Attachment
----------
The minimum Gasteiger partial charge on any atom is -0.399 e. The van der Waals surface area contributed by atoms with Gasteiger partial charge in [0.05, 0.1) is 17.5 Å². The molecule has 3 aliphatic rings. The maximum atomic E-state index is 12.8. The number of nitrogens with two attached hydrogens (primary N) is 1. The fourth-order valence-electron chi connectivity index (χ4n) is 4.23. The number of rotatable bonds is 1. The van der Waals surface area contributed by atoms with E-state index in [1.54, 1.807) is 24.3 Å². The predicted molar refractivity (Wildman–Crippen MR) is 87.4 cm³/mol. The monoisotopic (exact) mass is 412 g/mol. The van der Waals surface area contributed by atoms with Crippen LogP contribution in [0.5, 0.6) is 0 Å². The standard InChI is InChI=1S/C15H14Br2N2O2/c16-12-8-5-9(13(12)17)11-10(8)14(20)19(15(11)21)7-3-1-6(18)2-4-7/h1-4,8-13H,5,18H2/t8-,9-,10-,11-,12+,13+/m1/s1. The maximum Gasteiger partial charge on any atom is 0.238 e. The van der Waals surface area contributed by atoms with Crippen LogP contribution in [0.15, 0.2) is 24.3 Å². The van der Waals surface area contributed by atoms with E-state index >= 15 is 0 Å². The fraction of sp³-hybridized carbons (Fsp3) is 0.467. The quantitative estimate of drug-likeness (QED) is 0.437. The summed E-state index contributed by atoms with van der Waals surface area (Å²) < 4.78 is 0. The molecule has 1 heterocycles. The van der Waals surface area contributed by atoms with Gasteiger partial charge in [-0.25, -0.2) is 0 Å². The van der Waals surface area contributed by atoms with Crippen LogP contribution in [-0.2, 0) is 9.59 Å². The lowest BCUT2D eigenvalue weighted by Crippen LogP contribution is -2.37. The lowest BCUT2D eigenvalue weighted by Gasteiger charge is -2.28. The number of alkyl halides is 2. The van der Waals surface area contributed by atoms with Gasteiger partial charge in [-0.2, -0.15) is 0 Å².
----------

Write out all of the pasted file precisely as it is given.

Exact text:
The minimum Gasteiger partial charge on any atom is -0.399 e. The van der Waals surface area contributed by atoms with Gasteiger partial charge in [0.05, 0.1) is 17.5 Å². The molecule has 3 aliphatic rings. The maximum atomic E-state index is 12.8. The number of nitrogens with two attached hydrogens (primary N) is 1. The fourth-order valence-electron chi connectivity index (χ4n) is 4.23. The number of rotatable bonds is 1. The van der Waals surface area contributed by atoms with E-state index in [1.54, 1.807) is 24.3 Å². The predicted molar refractivity (Wildman–Crippen MR) is 87.4 cm³/mol. The monoisotopic (exact) mass is 412 g/mol. The van der Waals surface area contributed by atoms with Crippen LogP contribution in [0.5, 0.6) is 0 Å². The standard InChI is InChI=1S/C15H14Br2N2O2/c16-12-8-5-9(13(12)17)11-10(8)14(20)19(15(11)21)7-3-1-6(18)2-4-7/h1-4,8-13H,5,18H2/t8-,9-,10-,11-,12+,13+/m1/s1. The maximum Gasteiger partial charge on any atom is 0.238 e. The van der Waals surface area contributed by atoms with Crippen LogP contribution in [0.15, 0.2) is 24.3 Å². The van der Waals surface area contributed by atoms with E-state index >= 15 is 0 Å². The fraction of sp³-hybridized carbons (Fsp3) is 0.467. The quantitative estimate of drug-likeness (QED) is 0.437. The summed E-state index contributed by atoms with van der Waals surface area (Å²) < 4.78 is 0. The molecule has 1 heterocycles. The van der Waals surface area contributed by atoms with Gasteiger partial charge in [-0.25, -0.2) is 0 Å². The van der Waals surface area contributed by atoms with Crippen LogP contribution in [-0.2, 0) is 9.59 Å². The lowest BCUT2D eigenvalue weighted by Crippen LogP contribution is -2.37. The lowest BCUT2D eigenvalue weighted by Gasteiger charge is -2.28. The number of alkyl halides is 2. The van der Waals surface area contributed by atoms with Gasteiger partial charge in [-0.2, -0.15) is 0 Å².